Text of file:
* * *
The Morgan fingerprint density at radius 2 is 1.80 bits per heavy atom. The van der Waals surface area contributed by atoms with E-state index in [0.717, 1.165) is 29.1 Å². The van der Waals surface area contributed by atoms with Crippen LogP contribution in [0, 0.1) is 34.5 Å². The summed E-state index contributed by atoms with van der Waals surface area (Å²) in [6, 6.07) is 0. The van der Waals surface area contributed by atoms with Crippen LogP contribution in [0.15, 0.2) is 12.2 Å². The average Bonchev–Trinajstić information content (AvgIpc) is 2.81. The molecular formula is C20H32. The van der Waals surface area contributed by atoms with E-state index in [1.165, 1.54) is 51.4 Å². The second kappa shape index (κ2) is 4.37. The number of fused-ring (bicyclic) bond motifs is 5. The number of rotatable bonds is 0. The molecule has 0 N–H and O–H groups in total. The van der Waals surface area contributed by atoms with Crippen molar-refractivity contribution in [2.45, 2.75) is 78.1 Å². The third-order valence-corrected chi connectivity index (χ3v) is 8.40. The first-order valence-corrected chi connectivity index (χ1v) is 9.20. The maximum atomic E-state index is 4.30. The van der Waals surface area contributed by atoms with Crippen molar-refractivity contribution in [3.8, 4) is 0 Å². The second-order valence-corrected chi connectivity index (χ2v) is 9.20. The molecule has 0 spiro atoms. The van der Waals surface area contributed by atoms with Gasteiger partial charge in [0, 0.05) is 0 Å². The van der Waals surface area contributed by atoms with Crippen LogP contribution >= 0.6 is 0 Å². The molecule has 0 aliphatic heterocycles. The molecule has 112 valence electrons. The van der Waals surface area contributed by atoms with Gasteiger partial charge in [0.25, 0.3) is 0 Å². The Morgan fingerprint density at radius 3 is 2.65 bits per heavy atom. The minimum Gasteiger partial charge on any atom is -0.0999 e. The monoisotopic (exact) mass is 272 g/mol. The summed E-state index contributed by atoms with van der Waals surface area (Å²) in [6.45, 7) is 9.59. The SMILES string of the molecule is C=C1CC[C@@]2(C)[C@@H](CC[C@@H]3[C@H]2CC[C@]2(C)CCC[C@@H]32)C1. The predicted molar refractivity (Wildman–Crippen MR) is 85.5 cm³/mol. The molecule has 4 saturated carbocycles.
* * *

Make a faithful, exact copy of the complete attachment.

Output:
The Morgan fingerprint density at radius 2 is 1.80 bits per heavy atom. The van der Waals surface area contributed by atoms with E-state index in [0.717, 1.165) is 29.1 Å². The van der Waals surface area contributed by atoms with Crippen LogP contribution in [0, 0.1) is 34.5 Å². The summed E-state index contributed by atoms with van der Waals surface area (Å²) in [6, 6.07) is 0. The van der Waals surface area contributed by atoms with Crippen LogP contribution in [0.15, 0.2) is 12.2 Å². The average Bonchev–Trinajstić information content (AvgIpc) is 2.81. The molecular formula is C20H32. The van der Waals surface area contributed by atoms with E-state index in [1.165, 1.54) is 51.4 Å². The second kappa shape index (κ2) is 4.37. The number of fused-ring (bicyclic) bond motifs is 5. The number of rotatable bonds is 0. The molecule has 0 N–H and O–H groups in total. The van der Waals surface area contributed by atoms with Crippen molar-refractivity contribution in [2.45, 2.75) is 78.1 Å². The third-order valence-corrected chi connectivity index (χ3v) is 8.40. The first-order valence-corrected chi connectivity index (χ1v) is 9.20. The maximum atomic E-state index is 4.30. The van der Waals surface area contributed by atoms with Crippen molar-refractivity contribution in [3.8, 4) is 0 Å². The second-order valence-corrected chi connectivity index (χ2v) is 9.20. The molecule has 0 spiro atoms. The van der Waals surface area contributed by atoms with Gasteiger partial charge in [0, 0.05) is 0 Å². The van der Waals surface area contributed by atoms with Crippen LogP contribution >= 0.6 is 0 Å². The molecule has 0 aliphatic heterocycles. The molecule has 112 valence electrons. The van der Waals surface area contributed by atoms with Gasteiger partial charge in [0.25, 0.3) is 0 Å². The Morgan fingerprint density at radius 3 is 2.65 bits per heavy atom. The minimum Gasteiger partial charge on any atom is -0.0999 e. The monoisotopic (exact) mass is 272 g/mol. The summed E-state index contributed by atoms with van der Waals surface area (Å²) in [6.45, 7) is 9.59. The SMILES string of the molecule is C=C1CC[C@@]2(C)[C@@H](CC[C@@H]3[C@H]2CC[C@]2(C)CCC[C@@H]32)C1. The predicted molar refractivity (Wildman–Crippen MR) is 85.5 cm³/mol. The molecule has 4 saturated carbocycles.